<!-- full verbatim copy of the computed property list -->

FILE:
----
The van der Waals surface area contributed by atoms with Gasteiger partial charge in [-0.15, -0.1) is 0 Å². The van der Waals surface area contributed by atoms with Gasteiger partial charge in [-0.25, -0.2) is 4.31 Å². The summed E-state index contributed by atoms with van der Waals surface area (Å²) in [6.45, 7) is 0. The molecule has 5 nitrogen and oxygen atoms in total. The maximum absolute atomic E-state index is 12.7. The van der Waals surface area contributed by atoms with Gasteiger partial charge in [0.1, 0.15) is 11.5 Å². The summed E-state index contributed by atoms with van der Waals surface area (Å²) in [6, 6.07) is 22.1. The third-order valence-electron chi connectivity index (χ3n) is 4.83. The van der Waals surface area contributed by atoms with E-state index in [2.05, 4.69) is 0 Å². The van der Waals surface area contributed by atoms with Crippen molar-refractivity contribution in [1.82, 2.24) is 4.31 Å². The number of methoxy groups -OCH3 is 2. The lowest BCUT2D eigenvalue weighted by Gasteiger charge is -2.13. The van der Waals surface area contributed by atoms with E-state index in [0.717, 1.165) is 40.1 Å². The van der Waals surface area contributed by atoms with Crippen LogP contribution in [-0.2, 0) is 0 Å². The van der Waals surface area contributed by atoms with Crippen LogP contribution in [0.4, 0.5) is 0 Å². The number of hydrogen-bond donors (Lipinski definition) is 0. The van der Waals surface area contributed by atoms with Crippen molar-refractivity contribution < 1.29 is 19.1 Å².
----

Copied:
The van der Waals surface area contributed by atoms with Gasteiger partial charge in [-0.15, -0.1) is 0 Å². The van der Waals surface area contributed by atoms with Gasteiger partial charge in [-0.25, -0.2) is 4.31 Å². The summed E-state index contributed by atoms with van der Waals surface area (Å²) in [6.45, 7) is 0. The molecule has 5 nitrogen and oxygen atoms in total. The maximum absolute atomic E-state index is 12.7. The van der Waals surface area contributed by atoms with Gasteiger partial charge in [0.1, 0.15) is 11.5 Å². The summed E-state index contributed by atoms with van der Waals surface area (Å²) in [6, 6.07) is 22.1. The third-order valence-electron chi connectivity index (χ3n) is 4.83. The van der Waals surface area contributed by atoms with E-state index in [2.05, 4.69) is 0 Å². The van der Waals surface area contributed by atoms with Crippen molar-refractivity contribution in [1.82, 2.24) is 4.31 Å². The number of methoxy groups -OCH3 is 2. The lowest BCUT2D eigenvalue weighted by Gasteiger charge is -2.13. The van der Waals surface area contributed by atoms with E-state index in [0.717, 1.165) is 40.1 Å². The van der Waals surface area contributed by atoms with Crippen LogP contribution in [-0.2, 0) is 0 Å². The van der Waals surface area contributed by atoms with Crippen LogP contribution in [0.4, 0.5) is 0 Å². The number of hydrogen-bond donors (Lipinski definition) is 0. The van der Waals surface area contributed by atoms with Crippen molar-refractivity contribution < 1.29 is 19.1 Å².